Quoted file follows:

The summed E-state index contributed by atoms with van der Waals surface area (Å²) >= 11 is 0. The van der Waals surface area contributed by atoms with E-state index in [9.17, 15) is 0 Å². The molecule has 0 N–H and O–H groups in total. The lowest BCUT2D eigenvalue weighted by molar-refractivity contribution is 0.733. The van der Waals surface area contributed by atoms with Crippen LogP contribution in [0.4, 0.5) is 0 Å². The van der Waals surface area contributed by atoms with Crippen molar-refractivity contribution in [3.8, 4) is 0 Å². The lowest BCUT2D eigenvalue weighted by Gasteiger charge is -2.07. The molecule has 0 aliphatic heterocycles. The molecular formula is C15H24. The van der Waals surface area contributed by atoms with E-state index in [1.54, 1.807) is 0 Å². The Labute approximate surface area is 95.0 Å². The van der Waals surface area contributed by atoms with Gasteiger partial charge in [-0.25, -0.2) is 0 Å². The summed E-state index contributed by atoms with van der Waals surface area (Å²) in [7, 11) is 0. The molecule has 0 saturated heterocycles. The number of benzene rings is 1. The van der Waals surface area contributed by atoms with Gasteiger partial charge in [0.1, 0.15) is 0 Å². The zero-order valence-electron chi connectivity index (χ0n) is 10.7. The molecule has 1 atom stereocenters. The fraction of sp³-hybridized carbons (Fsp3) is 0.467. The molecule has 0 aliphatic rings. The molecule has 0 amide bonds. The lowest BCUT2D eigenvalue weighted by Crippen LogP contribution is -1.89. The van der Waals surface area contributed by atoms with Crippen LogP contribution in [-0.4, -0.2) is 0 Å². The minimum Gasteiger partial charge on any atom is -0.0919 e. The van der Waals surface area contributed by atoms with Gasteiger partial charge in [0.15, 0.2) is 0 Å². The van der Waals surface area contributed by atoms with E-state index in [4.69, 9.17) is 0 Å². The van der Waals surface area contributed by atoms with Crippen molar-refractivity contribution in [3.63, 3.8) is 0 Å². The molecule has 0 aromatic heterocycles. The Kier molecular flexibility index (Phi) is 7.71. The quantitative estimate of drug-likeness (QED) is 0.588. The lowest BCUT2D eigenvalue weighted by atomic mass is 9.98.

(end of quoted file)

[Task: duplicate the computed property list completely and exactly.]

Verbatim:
The summed E-state index contributed by atoms with van der Waals surface area (Å²) >= 11 is 0. The van der Waals surface area contributed by atoms with E-state index in [9.17, 15) is 0 Å². The molecule has 0 N–H and O–H groups in total. The lowest BCUT2D eigenvalue weighted by molar-refractivity contribution is 0.733. The van der Waals surface area contributed by atoms with Crippen LogP contribution in [0.4, 0.5) is 0 Å². The van der Waals surface area contributed by atoms with Crippen molar-refractivity contribution in [3.8, 4) is 0 Å². The lowest BCUT2D eigenvalue weighted by Gasteiger charge is -2.07. The molecule has 0 aliphatic heterocycles. The molecular formula is C15H24. The van der Waals surface area contributed by atoms with E-state index in [1.54, 1.807) is 0 Å². The Labute approximate surface area is 95.0 Å². The van der Waals surface area contributed by atoms with Gasteiger partial charge in [-0.25, -0.2) is 0 Å². The summed E-state index contributed by atoms with van der Waals surface area (Å²) in [7, 11) is 0. The molecule has 0 saturated heterocycles. The number of benzene rings is 1. The van der Waals surface area contributed by atoms with Gasteiger partial charge in [0.1, 0.15) is 0 Å². The zero-order valence-electron chi connectivity index (χ0n) is 10.7. The molecule has 1 atom stereocenters. The fraction of sp³-hybridized carbons (Fsp3) is 0.467. The molecule has 0 aliphatic rings. The molecule has 0 amide bonds. The lowest BCUT2D eigenvalue weighted by Crippen LogP contribution is -1.89. The van der Waals surface area contributed by atoms with Crippen LogP contribution in [-0.4, -0.2) is 0 Å². The minimum Gasteiger partial charge on any atom is -0.0919 e. The van der Waals surface area contributed by atoms with Gasteiger partial charge in [0.15, 0.2) is 0 Å². The van der Waals surface area contributed by atoms with E-state index in [4.69, 9.17) is 0 Å². The van der Waals surface area contributed by atoms with Crippen molar-refractivity contribution in [3.63, 3.8) is 0 Å². The molecule has 0 aromatic heterocycles. The Kier molecular flexibility index (Phi) is 7.71. The quantitative estimate of drug-likeness (QED) is 0.588. The lowest BCUT2D eigenvalue weighted by atomic mass is 9.98.